The Margherita pizza is the closest to a standard plain pie that I saw on the Numero 28 menu, and it's not going to disappoint you. The marinara is sweet, there's just enough fresh basil to give you that amazing aroma without turning the pie into smelling like a dry goods store, and they don't skimp on the cheese. Skimping on the cheese is the biggest threat to a good margarita pie and Numero 28 loads the pie down with fior de latte (the go-to cheese on most of their pizzas). If you want something with a little bit more oomph, the Fricchettone and Rustica pies are great. The Fricchettone is loaded up with kale, sausage, basil, and two kinds of cheese and honestly is just heaven on a plate. The similarly optioned Rustica uses green pepper, which I thought made the pizza a little less complex and interesting on the tongue. On the plus side, it's easier to pronounce, especially after two glasses of malbec.

Margherita (top) and Pere (bottom) pies
Fricchettone pie
Numero 28 pie
Marinara pie
Rustica pie
Salsiccia e Friarielli pie
Having now sampled a rather large swath of Numero 28's pizza menu, I can state unequivocally that they know what they're doing. The pizza is most similar to Nick's in theory, but not in practice. Nick's is where I'd go for a more traditional pie if I want that pie in this style. Numero 28 is more specialty-focused. There's no basic cheese pie; no pepperoni pie; no plain white pie. And while they have a "toppings" list where one could presumably build the pie of their choice, since there's no basic cheese pie to build it on, the toppings section seems like a waste of menu real estate. Plus, as I alluded to before, Numero 28 isn't really kid-friendly. I'm not saying that they'll kick you out, but Nick's with it's bright lights and big booths is way way better for families with children.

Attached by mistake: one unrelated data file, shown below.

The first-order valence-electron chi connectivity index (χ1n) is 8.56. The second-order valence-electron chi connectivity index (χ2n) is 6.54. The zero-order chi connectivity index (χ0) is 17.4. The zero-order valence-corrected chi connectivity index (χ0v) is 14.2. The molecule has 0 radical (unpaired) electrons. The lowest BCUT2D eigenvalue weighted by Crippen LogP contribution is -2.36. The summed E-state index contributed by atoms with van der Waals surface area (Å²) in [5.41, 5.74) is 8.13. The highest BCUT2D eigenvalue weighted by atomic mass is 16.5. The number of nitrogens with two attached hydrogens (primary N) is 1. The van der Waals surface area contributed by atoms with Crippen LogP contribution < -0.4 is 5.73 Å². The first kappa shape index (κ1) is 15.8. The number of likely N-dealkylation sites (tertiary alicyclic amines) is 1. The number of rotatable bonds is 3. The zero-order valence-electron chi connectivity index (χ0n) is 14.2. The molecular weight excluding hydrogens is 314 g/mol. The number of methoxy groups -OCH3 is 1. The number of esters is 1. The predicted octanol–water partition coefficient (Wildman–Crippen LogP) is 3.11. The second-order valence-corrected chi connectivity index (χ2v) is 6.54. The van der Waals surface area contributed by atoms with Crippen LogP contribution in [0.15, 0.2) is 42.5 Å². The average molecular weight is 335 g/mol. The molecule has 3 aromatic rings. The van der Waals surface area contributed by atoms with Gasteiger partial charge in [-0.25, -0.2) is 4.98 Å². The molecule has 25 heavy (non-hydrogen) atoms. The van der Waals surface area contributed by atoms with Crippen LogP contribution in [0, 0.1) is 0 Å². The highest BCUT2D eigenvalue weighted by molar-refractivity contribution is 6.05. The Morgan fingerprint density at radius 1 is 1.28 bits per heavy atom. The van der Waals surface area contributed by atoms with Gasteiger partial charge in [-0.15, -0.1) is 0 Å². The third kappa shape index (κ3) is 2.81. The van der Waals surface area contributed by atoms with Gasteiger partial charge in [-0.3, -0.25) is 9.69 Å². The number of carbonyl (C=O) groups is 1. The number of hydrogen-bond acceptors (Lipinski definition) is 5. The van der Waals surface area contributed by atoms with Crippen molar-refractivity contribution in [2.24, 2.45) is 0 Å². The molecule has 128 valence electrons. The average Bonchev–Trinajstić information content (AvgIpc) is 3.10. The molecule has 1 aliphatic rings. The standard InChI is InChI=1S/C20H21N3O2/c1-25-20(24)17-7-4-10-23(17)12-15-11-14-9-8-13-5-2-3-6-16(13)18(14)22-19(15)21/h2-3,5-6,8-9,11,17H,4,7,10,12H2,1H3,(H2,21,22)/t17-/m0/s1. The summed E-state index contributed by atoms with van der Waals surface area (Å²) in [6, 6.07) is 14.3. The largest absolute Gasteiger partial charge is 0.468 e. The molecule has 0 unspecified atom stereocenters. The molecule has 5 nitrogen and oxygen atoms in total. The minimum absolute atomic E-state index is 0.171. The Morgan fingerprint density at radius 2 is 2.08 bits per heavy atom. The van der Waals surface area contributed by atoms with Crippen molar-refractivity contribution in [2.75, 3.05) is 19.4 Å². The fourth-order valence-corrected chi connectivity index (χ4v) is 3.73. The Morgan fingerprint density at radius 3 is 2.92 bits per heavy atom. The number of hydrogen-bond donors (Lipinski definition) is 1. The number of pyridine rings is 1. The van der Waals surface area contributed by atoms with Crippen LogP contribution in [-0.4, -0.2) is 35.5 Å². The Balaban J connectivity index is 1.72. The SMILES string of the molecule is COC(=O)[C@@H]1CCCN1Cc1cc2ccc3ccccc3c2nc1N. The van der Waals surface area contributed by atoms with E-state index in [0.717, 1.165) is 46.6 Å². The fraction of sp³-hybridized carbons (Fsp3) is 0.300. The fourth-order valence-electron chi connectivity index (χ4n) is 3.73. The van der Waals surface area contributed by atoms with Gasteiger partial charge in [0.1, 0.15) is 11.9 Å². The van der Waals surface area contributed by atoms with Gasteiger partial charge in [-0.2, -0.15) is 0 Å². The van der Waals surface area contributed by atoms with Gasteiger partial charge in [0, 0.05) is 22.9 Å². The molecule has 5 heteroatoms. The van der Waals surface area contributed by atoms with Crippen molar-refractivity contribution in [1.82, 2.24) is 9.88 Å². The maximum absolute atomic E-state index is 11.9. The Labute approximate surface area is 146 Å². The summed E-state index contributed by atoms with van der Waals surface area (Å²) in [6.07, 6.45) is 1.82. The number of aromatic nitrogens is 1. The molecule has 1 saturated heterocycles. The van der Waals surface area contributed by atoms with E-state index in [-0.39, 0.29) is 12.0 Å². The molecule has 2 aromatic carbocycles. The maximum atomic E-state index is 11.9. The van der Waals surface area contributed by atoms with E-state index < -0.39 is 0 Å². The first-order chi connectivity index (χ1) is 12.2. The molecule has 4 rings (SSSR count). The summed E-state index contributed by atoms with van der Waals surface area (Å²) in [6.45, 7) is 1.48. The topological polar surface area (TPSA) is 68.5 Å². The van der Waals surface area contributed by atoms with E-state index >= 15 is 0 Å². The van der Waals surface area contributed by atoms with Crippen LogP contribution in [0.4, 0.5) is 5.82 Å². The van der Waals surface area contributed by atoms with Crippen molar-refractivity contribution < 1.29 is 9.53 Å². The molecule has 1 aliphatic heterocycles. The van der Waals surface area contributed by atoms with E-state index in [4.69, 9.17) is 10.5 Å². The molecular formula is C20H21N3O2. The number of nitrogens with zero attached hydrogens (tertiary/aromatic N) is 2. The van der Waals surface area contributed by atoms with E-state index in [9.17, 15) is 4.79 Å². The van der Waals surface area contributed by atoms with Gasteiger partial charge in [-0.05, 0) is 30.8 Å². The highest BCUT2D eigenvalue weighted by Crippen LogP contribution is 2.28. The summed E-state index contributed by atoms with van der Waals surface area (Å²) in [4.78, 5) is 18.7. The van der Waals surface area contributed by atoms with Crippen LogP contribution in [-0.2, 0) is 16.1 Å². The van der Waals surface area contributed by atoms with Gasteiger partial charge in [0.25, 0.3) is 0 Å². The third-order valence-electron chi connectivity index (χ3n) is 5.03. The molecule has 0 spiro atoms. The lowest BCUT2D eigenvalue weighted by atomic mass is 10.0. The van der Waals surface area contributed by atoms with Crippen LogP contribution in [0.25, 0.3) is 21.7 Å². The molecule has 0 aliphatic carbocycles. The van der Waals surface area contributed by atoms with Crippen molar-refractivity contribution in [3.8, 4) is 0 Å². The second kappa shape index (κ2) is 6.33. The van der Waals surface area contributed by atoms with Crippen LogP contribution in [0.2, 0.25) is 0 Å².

Side notes to the management: please lose the TV over the bar. NASCAR and negronis do not mix.

Each individual pie is about 12 inches in diameter, which is enough for one person to eat without stuffing themselves to bursting, and costs an average of $17. They also make pies for "couples" that are bigger, and "family" sized pies that are about a yard long.



>> Thursday, March 8, 2018

72-38 Austin Street
Forest Hills, NY 11375
(718) 520-5199

A late lunch brought Lutsy and I to Xin Taste a few days ago. We wanted cheap, good, fast, and not burgers. Neither of us had been to Xin Taste, the pulled noodle spot on Austin Street. Pulled noodles have become quite the trend in the last year, with restaurants popping up across the city; Chinese cuisine's answer to ramen. It makes sense. I won't get into politics, but life ain't cheap. Hence, the rise in demand for dining options that are. Enter Xin Taste. Huge portions and not a burger in sight.